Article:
A Beginner’s Guide to Using Insomnia For API Testing

In this tutorial you’ll learn how to use Insomnia, a platform dedicated to helping developers build, test and debug their APIs. 

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Learn How to Use Insomnia in About 10 minutes

In the previous tutorial, I taught you about JSON files and APIs. In this tutorial, I want to continue that conversation by diving deeper into the world of API testing. I’ve created a video for you watch below, or you can view the step by step API testing blog post below the vdieo.

Why Use API Testing Software?

Sometimes you’ll find an API but rather than injecting it into your application right away, you might want to play around with it to better understand how it works. Many people use Postman for this task. However, there are other API testing tools on the market. Insomnia is one of my favorites. Insomnia is a tool that you can sign up to for free and use to design, test and debug APIs. So let’s jump in.

First, after downloading insomnia and opening it up on your computer, you’ll see this option to “add new HTTP request”. Select that button.

Insomnia Tutorial

Notice in the sidebar that we have a new GET request generated for us.

Finding Free (No Auth) APIs to Use

Now we need an API to test within Insomnia, so head over to We have a page on our site where we’ve listed our 10 favorite APIs that don’t require any authentication. This allows you to start drilling into data without having to register for an account anywhere.

In this tutorial, I’m going to use this quote API, but feel free to grab whatever API you want from our site.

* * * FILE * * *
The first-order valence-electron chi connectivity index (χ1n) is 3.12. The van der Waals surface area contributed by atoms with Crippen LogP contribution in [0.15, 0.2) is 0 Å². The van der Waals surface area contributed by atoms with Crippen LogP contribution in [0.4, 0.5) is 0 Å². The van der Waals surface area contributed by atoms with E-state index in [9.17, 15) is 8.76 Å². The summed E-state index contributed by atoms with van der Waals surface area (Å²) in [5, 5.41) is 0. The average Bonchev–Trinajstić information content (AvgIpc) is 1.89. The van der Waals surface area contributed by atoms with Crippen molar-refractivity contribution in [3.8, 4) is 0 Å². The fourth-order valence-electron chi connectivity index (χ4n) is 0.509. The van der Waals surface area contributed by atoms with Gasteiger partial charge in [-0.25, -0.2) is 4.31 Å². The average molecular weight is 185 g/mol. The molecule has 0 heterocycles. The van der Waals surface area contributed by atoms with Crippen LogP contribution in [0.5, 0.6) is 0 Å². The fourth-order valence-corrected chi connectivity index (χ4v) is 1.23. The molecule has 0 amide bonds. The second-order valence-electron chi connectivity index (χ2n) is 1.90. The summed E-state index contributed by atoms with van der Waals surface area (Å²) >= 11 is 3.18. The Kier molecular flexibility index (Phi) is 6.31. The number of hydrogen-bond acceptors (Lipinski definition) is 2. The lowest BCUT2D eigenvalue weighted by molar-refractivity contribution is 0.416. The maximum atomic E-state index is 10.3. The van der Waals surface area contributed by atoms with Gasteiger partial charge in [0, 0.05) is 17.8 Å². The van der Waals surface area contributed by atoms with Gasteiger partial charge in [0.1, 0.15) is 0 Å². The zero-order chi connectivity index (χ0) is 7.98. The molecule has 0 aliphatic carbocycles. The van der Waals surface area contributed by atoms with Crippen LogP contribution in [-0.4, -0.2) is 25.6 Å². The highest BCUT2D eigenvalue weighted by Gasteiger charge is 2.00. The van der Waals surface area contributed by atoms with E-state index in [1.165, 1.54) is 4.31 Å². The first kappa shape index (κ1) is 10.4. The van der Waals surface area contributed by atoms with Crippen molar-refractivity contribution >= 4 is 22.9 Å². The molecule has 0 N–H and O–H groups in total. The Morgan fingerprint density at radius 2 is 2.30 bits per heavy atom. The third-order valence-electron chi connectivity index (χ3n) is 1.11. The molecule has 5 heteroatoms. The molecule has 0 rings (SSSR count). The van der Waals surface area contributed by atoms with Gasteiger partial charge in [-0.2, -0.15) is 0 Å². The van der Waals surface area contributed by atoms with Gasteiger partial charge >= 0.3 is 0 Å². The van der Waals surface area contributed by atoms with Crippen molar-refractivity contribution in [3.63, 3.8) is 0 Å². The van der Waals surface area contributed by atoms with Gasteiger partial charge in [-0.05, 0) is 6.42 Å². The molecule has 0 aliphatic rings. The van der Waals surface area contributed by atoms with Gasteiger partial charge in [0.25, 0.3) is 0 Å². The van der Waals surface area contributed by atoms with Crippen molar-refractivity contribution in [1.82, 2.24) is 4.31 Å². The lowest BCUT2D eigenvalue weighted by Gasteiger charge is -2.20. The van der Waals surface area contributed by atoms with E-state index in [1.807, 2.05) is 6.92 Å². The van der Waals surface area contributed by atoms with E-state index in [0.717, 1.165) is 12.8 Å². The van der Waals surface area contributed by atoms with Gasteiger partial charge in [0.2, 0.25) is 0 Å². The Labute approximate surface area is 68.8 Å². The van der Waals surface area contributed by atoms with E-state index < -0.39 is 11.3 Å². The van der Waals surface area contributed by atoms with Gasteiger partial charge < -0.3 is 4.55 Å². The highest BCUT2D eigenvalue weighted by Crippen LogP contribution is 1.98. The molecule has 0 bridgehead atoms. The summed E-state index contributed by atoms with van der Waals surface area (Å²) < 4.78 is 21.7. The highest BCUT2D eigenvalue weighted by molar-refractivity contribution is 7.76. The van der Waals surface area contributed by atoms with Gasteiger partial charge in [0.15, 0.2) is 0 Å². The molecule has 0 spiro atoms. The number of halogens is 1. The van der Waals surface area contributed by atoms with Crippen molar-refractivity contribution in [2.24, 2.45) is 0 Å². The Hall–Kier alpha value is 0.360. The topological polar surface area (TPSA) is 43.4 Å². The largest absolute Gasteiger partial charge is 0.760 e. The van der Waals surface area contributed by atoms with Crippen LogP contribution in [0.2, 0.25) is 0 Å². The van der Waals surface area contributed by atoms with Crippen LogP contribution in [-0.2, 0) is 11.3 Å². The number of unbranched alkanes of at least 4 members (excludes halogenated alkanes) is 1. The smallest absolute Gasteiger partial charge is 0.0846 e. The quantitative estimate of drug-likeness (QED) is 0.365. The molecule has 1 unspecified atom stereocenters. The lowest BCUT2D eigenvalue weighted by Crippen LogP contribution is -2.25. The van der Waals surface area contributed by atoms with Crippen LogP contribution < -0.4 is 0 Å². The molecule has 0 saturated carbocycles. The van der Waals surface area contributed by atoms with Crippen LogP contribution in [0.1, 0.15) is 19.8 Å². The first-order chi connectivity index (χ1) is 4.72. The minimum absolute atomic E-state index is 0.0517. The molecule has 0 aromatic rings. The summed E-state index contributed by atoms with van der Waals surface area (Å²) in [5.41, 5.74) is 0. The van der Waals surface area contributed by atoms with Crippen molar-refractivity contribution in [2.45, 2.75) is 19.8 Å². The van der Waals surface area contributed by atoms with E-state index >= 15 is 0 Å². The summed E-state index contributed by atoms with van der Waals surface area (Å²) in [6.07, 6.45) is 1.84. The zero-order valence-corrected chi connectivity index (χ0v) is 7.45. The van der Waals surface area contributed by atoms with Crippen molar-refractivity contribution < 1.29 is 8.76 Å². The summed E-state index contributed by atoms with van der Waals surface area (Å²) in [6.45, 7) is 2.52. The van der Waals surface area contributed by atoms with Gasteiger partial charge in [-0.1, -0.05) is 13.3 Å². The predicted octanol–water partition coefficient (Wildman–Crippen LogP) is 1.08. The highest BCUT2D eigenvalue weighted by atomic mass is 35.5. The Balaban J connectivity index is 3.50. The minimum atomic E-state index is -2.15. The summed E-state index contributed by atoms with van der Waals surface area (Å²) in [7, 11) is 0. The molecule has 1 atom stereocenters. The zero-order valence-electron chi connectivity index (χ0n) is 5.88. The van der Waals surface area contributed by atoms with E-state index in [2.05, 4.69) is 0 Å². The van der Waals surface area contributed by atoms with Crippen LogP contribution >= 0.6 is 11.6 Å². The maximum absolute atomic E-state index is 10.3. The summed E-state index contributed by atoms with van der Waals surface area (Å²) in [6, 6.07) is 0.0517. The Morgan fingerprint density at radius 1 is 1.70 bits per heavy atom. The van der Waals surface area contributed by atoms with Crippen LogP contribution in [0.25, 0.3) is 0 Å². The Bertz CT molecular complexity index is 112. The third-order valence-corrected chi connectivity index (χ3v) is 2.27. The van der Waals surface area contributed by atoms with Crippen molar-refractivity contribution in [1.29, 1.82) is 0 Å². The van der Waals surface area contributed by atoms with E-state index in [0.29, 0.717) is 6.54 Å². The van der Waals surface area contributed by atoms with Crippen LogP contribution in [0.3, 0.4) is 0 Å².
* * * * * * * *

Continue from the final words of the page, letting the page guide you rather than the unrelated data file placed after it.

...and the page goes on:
API endpoint:

Sending API GET Requests

The very first thing I’ll do is I’ll paste this URL into this input field to the right of GET and then I’ll select “send”. This will now fetch the API data, which will show up, in JSON format, over to the right.

Essentially, in the middle panel is where you’ll do your API work and over to the right, is where you’ll see your API responses.

Notice in the image above, for example, you’ll see the status of the request just above the response as well as the time that the request took to complete.

Within Insomnia you might have many APIs that you’re working with, so you can add them all in the left sidebar. Currently, I just have this API called “new request”. In order to stay organized, you can change the name to whatever you want. I’ll change my APIs name to “Quote Garden”.

Next, let’s go back to and grab another no auth API endpoint. I’ll grab the space devs API.

API endpoint:

Working with Multiple APIs

Back in insomnia, rather than deleting the Quote Garden API that I was previously working with, I can simply add a new API. Look at the image above and notice just to the right of “filter”, there is small + icon. Click that and then select “HTTP request”. I can now add the space devs API endpoint into Insomnia and then click on “send”. Now it’s easy for me to toggle back and forth between my work on these two APIs.

API testing for beginners

Let’s look at the space devs JSON data structure in a bit more detail. First, notice that we have a count of over 300 entries. Also, notice that the entries themselves are held in an array under the “key” “results”. Each entry is fairly short with an id, URL, name, description and so on. You’ll notice that each individual entry is held between curly braces. Imagine you only wanted to get the data from the first entry within this array. Notice that it has an ID of 225.

API Parameters

Within Insomnia, I could simply click on “Parameters”, I could add a parameter and under name I’ll put “ID” and under value I could type “225”. Now, when I click on send again, I’ll only get this single response back.

Let’s delete that parameter for now. Now let’s imagine we wanted to pull in only listings that have “USA” as their country code. For that, we’ll add a new parameter and we’ll type in “country code” under “name” and “USA” under “value”. Now, you’ll see only items that match our query parameters show up over in the response.

JSONPath Expression

There is also another way to filter results within Insomnia using JSONPath expressions. Which you can use down here in the lower right corner of the page. Again, let’s access this item which has the ID of 225, but rather than using query parameters, let’s use a JSONPath expression.